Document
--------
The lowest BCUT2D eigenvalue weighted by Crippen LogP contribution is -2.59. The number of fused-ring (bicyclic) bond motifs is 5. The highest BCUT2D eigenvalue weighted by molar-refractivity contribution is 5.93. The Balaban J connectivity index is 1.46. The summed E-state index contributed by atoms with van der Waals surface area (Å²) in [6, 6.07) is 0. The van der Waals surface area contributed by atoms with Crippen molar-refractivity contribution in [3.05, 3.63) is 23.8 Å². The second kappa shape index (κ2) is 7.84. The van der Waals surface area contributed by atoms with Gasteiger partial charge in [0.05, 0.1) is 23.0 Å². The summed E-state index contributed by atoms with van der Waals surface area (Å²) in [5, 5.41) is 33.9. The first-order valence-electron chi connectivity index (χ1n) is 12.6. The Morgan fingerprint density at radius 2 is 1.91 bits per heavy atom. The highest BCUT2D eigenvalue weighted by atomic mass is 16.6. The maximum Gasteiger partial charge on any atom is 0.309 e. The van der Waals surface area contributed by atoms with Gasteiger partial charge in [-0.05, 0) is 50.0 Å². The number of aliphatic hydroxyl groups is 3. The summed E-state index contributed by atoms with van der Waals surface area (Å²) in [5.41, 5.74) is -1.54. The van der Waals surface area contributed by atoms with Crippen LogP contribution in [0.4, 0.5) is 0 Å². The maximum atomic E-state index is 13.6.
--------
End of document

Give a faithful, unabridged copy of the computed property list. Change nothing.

The lowest BCUT2D eigenvalue weighted by Crippen LogP contribution is -2.59. The number of fused-ring (bicyclic) bond motifs is 5. The highest BCUT2D eigenvalue weighted by molar-refractivity contribution is 5.93. The Balaban J connectivity index is 1.46. The summed E-state index contributed by atoms with van der Waals surface area (Å²) in [6, 6.07) is 0. The van der Waals surface area contributed by atoms with Crippen molar-refractivity contribution in [3.05, 3.63) is 23.8 Å². The second kappa shape index (κ2) is 7.84. The van der Waals surface area contributed by atoms with Gasteiger partial charge in [0.05, 0.1) is 23.0 Å². The summed E-state index contributed by atoms with van der Waals surface area (Å²) in [5, 5.41) is 33.9. The first-order valence-electron chi connectivity index (χ1n) is 12.6. The Morgan fingerprint density at radius 2 is 1.91 bits per heavy atom. The highest BCUT2D eigenvalue weighted by atomic mass is 16.6. The maximum Gasteiger partial charge on any atom is 0.309 e. The van der Waals surface area contributed by atoms with Gasteiger partial charge in [-0.05, 0) is 50.0 Å². The number of aliphatic hydroxyl groups is 3. The summed E-state index contributed by atoms with van der Waals surface area (Å²) in [5.41, 5.74) is -1.54. The van der Waals surface area contributed by atoms with Crippen LogP contribution in [0.4, 0.5) is 0 Å². The maximum atomic E-state index is 13.6.